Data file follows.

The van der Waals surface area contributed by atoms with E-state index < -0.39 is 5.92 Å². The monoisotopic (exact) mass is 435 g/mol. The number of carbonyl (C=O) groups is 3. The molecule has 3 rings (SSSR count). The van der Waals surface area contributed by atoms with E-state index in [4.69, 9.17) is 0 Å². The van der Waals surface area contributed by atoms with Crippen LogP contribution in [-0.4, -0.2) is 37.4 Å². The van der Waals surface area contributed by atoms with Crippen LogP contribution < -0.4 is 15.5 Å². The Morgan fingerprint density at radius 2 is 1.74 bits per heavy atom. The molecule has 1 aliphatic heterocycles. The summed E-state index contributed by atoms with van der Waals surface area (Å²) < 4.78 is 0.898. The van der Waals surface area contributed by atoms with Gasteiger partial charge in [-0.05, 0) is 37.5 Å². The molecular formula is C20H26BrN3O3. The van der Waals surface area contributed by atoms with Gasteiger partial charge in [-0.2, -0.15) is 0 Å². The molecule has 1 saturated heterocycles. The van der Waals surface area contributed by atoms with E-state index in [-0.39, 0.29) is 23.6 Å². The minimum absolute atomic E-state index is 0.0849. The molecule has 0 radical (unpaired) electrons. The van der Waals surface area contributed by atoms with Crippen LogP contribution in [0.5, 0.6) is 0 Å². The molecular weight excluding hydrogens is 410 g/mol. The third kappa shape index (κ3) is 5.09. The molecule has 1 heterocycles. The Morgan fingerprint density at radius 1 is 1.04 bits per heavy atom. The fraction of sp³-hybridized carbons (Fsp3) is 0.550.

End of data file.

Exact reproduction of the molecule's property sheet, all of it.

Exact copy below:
The van der Waals surface area contributed by atoms with E-state index < -0.39 is 5.92 Å². The monoisotopic (exact) mass is 435 g/mol. The number of carbonyl (C=O) groups is 3. The molecule has 3 rings (SSSR count). The van der Waals surface area contributed by atoms with E-state index in [4.69, 9.17) is 0 Å². The van der Waals surface area contributed by atoms with Crippen LogP contribution in [-0.4, -0.2) is 37.4 Å². The van der Waals surface area contributed by atoms with Crippen LogP contribution < -0.4 is 15.5 Å². The Morgan fingerprint density at radius 2 is 1.74 bits per heavy atom. The molecule has 1 aliphatic heterocycles. The summed E-state index contributed by atoms with van der Waals surface area (Å²) < 4.78 is 0.898. The van der Waals surface area contributed by atoms with Gasteiger partial charge in [-0.05, 0) is 37.5 Å². The molecular formula is C20H26BrN3O3. The van der Waals surface area contributed by atoms with Gasteiger partial charge in [-0.2, -0.15) is 0 Å². The molecule has 1 saturated heterocycles. The van der Waals surface area contributed by atoms with E-state index in [-0.39, 0.29) is 23.6 Å². The minimum absolute atomic E-state index is 0.0849. The molecule has 0 radical (unpaired) electrons. The van der Waals surface area contributed by atoms with Crippen LogP contribution in [0.5, 0.6) is 0 Å². The molecular weight excluding hydrogens is 410 g/mol. The third kappa shape index (κ3) is 5.09. The molecule has 1 heterocycles. The Morgan fingerprint density at radius 1 is 1.04 bits per heavy atom. The fraction of sp³-hybridized carbons (Fsp3) is 0.550.